Best Buy (BBY) hit new 52-week lows on Friday, closing at $19.28. Other than a very brief period during the depths of the 2008 recession, Best Buy had not dipped below $20 since the company's meteoric rise about a decade ago. The primary catalyst for Best Buy's underperformance on Friday was probably a new research report by Gary Balter at Credit Suisse (CS) in which the analyst downgraded Best Buy to neutral and cut its price target from $32 to $20.
The rationale for the downgrade was that the scandal surrounding former Best Buy CEO Brian Dunn's dismissal is causing the company to lose focus. Dunn allegedly used company resources in the course of having an affair with a female employee. However, the exact details surrounding his resignation and the board's investigation remain unclear. Furthermore, while interim CEO Mike Mikan has plenty of leadership experience from his time at UnitedHealth (UNH), he does not have experience in the electronics retail business. Thus, Balter is correct to say that the company faces some execution risk in the near term, which could undermine performance this year.
That said, Mikan has served on the Board of Directors for four years, so he is familiar with the company. From his initial remarks, he seems to have his priorities in the right place: continuing to provide good customer service and investing in growth businesses like Best Buy Mobile and Five Star (in China). It may take a quarter or two of steady results to convince onlookers that Best Buy is not imploding. However, with a P/E ratio lingering around 5 and analysts estimating roughly flat profit over the next two years, Best Buy's valuation is very compelling. The company recently closed 50 big box stores, which represented the first stage of a multiyear plan to cut $800 million in expenses. As these cost cuts roll through in future years, profit growth will resume in all likelihood.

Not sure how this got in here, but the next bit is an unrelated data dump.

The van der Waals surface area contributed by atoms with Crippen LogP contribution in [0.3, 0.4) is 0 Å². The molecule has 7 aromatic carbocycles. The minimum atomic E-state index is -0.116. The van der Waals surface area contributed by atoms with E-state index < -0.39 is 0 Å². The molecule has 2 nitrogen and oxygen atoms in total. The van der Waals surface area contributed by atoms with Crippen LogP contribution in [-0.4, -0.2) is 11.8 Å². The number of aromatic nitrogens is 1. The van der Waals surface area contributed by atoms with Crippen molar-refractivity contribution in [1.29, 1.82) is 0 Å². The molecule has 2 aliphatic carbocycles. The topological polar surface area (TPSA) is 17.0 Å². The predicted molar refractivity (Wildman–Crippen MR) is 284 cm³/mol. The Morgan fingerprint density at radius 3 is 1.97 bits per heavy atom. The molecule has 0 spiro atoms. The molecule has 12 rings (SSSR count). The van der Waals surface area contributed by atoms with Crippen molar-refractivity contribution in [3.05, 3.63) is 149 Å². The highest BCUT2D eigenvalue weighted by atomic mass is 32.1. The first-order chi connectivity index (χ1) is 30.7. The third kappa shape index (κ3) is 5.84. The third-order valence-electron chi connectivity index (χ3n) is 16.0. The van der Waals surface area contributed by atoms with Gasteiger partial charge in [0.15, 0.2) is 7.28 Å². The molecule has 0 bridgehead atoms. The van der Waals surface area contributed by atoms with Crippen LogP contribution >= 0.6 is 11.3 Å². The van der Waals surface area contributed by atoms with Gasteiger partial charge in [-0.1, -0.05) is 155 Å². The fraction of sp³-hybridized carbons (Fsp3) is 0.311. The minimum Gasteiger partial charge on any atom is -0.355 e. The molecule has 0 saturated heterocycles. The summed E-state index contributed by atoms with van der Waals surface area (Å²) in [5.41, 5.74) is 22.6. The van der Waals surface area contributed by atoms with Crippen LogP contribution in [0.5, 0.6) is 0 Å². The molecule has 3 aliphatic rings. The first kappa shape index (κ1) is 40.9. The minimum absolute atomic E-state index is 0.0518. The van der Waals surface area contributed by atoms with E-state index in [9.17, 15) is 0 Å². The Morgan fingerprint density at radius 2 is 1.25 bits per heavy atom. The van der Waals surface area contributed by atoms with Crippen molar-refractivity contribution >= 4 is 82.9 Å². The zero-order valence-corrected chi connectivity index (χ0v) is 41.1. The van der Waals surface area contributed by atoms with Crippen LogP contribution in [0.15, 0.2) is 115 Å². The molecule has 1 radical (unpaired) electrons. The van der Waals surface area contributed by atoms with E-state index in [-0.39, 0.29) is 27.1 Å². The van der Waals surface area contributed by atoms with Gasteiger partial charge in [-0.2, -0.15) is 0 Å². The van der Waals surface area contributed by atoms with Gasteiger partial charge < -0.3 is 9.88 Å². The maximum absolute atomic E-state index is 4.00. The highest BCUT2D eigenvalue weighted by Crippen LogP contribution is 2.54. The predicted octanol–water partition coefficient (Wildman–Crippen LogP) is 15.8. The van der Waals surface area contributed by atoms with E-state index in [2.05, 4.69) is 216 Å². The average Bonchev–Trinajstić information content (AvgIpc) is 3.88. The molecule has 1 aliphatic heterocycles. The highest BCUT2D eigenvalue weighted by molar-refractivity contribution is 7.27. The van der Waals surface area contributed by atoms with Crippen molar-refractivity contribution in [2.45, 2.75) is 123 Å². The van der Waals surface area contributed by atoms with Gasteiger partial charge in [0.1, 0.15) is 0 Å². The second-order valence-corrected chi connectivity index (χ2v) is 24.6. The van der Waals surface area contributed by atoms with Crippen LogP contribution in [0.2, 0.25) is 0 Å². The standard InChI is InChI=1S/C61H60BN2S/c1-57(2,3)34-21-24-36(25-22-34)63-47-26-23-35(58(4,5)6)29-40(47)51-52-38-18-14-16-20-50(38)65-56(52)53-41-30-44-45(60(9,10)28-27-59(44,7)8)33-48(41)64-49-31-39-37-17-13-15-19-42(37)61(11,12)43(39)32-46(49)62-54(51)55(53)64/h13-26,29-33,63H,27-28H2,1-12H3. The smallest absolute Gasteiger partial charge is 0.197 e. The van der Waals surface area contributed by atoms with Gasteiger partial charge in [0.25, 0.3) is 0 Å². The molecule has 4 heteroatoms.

While Best Buy clearly faces significant competitive pressures, the company also has some things going for it. Amazon.com (AMZN), perhaps its biggest competitor, has long benefited from its ability to avoid collecting sales taxes. However, states have slowly been reclaiming their tax privileges, and over the next four months, Amazon will begin collecting sales tax for purchases in California and Texas. Since these two states comprise roughly 20% of the US population, this is a significant change. Best Buy will be able to compete more effectively with Amazon when the two are on even playing ground. E-commerce is one of Best Buy's focus areas in its turnaround plan, and so I expect strong gains in that area over the next year or two. This provides some upside for the 2012 holiday shopping season in particular.
The case for Best Buy as a turnaround story can be understood in relation to the case against Radio Shack's (RSH) turnaround. Whereas Best Buy has been able to maintain more or less constant profits in the face of various pressures, Radio Shack has seen its profit plummet in recent quarters. At a few points in time, I've been interested in Radio Shack, but I've never pulled the trigger. While the company trades below book value, the outlook keeps getting worse, suggesting that whatever value remains in the company could quickly be destroyed. Profit expectations for this year and next year have been sliced in half over the past three months, so that the stock still trades with a mid-teens P/E ratio.
Best Buy has issues to address, but unlike Radio Shack, it is doing so from a standpoint of solid profitability. Last quarter's $2.47 adjusted EPS figure was a strong sign that Best Buy is not dead. Furthermore, the company is far more diversified than Radio Shack, providing a cushion against downturns in particular business segments. For patient investors, Best Buy is definitely a buy under $20.